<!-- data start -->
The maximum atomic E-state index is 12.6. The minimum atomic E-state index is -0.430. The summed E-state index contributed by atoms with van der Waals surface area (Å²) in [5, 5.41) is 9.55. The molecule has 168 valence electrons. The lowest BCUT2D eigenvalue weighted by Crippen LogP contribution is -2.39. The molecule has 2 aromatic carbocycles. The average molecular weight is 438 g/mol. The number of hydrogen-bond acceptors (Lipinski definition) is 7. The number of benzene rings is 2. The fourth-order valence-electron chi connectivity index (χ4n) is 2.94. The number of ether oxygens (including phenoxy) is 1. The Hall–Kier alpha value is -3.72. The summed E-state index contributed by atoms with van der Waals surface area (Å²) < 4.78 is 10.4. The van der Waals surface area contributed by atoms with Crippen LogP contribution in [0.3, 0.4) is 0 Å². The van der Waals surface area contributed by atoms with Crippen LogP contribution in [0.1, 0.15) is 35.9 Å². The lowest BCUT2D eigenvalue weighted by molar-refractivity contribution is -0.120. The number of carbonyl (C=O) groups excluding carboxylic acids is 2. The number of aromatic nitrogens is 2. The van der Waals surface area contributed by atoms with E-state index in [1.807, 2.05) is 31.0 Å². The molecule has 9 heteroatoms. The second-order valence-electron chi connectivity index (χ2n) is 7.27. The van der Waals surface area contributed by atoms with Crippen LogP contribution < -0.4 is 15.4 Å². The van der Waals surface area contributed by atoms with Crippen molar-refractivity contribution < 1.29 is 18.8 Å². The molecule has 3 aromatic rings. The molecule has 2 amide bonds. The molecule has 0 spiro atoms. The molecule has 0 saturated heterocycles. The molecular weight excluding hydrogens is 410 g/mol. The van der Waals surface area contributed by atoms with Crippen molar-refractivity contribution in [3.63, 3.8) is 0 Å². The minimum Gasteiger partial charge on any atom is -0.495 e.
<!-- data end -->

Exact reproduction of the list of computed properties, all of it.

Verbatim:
The maximum atomic E-state index is 12.6. The minimum atomic E-state index is -0.430. The summed E-state index contributed by atoms with van der Waals surface area (Å²) in [5, 5.41) is 9.55. The molecule has 168 valence electrons. The lowest BCUT2D eigenvalue weighted by Crippen LogP contribution is -2.39. The molecule has 2 aromatic carbocycles. The average molecular weight is 438 g/mol. The number of hydrogen-bond acceptors (Lipinski definition) is 7. The number of benzene rings is 2. The fourth-order valence-electron chi connectivity index (χ4n) is 2.94. The number of ether oxygens (including phenoxy) is 1. The Hall–Kier alpha value is -3.72. The summed E-state index contributed by atoms with van der Waals surface area (Å²) < 4.78 is 10.4. The van der Waals surface area contributed by atoms with Crippen LogP contribution in [0.3, 0.4) is 0 Å². The van der Waals surface area contributed by atoms with Crippen LogP contribution in [0.1, 0.15) is 35.9 Å². The lowest BCUT2D eigenvalue weighted by molar-refractivity contribution is -0.120. The number of carbonyl (C=O) groups excluding carboxylic acids is 2. The number of aromatic nitrogens is 2. The van der Waals surface area contributed by atoms with E-state index in [1.807, 2.05) is 31.0 Å². The molecule has 9 heteroatoms. The second-order valence-electron chi connectivity index (χ2n) is 7.27. The van der Waals surface area contributed by atoms with Crippen LogP contribution < -0.4 is 15.4 Å². The van der Waals surface area contributed by atoms with Crippen molar-refractivity contribution < 1.29 is 18.8 Å². The molecule has 3 aromatic rings. The molecule has 2 amide bonds. The molecule has 0 spiro atoms. The molecule has 0 saturated heterocycles. The molecular weight excluding hydrogens is 410 g/mol. The van der Waals surface area contributed by atoms with Crippen molar-refractivity contribution in [3.63, 3.8) is 0 Å². The minimum Gasteiger partial charge on any atom is -0.495 e.